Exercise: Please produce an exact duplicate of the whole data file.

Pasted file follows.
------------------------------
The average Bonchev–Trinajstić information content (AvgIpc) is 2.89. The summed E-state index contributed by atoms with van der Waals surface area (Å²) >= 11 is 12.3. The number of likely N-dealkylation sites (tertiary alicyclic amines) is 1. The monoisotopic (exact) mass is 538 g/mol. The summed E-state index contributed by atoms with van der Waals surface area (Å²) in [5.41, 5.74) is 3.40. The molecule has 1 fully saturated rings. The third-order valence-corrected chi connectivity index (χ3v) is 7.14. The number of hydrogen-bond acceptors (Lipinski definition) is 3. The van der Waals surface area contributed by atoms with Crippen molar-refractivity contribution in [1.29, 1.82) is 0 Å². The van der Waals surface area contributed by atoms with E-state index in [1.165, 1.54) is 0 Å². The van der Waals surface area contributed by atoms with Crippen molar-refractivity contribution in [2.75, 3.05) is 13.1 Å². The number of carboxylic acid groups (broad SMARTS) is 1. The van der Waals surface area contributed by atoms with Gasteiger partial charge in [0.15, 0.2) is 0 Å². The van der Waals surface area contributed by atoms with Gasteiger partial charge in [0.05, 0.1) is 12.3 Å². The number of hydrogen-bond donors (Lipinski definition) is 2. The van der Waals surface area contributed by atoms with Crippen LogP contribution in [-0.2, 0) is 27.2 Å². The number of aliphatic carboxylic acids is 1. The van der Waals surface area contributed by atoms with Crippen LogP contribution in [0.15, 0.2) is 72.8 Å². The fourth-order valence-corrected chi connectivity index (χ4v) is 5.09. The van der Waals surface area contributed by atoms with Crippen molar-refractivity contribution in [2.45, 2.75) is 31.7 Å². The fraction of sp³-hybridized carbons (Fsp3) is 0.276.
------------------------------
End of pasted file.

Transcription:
The average Bonchev–Trinajstić information content (AvgIpc) is 2.89. The summed E-state index contributed by atoms with van der Waals surface area (Å²) >= 11 is 12.3. The number of likely N-dealkylation sites (tertiary alicyclic amines) is 1. The monoisotopic (exact) mass is 538 g/mol. The summed E-state index contributed by atoms with van der Waals surface area (Å²) in [5.41, 5.74) is 3.40. The molecule has 1 fully saturated rings. The third-order valence-corrected chi connectivity index (χ3v) is 7.14. The number of hydrogen-bond acceptors (Lipinski definition) is 3. The van der Waals surface area contributed by atoms with Crippen molar-refractivity contribution in [1.29, 1.82) is 0 Å². The van der Waals surface area contributed by atoms with E-state index in [1.165, 1.54) is 0 Å². The van der Waals surface area contributed by atoms with Crippen molar-refractivity contribution in [2.75, 3.05) is 13.1 Å². The number of carboxylic acid groups (broad SMARTS) is 1. The van der Waals surface area contributed by atoms with Gasteiger partial charge in [0.15, 0.2) is 0 Å². The van der Waals surface area contributed by atoms with Gasteiger partial charge in [0.05, 0.1) is 12.3 Å². The number of hydrogen-bond donors (Lipinski definition) is 2. The van der Waals surface area contributed by atoms with Crippen LogP contribution in [-0.2, 0) is 27.2 Å². The number of aliphatic carboxylic acids is 1. The van der Waals surface area contributed by atoms with Crippen LogP contribution in [0.15, 0.2) is 72.8 Å². The fourth-order valence-corrected chi connectivity index (χ4v) is 5.09. The van der Waals surface area contributed by atoms with Crippen molar-refractivity contribution in [2.45, 2.75) is 31.7 Å². The fraction of sp³-hybridized carbons (Fsp3) is 0.276.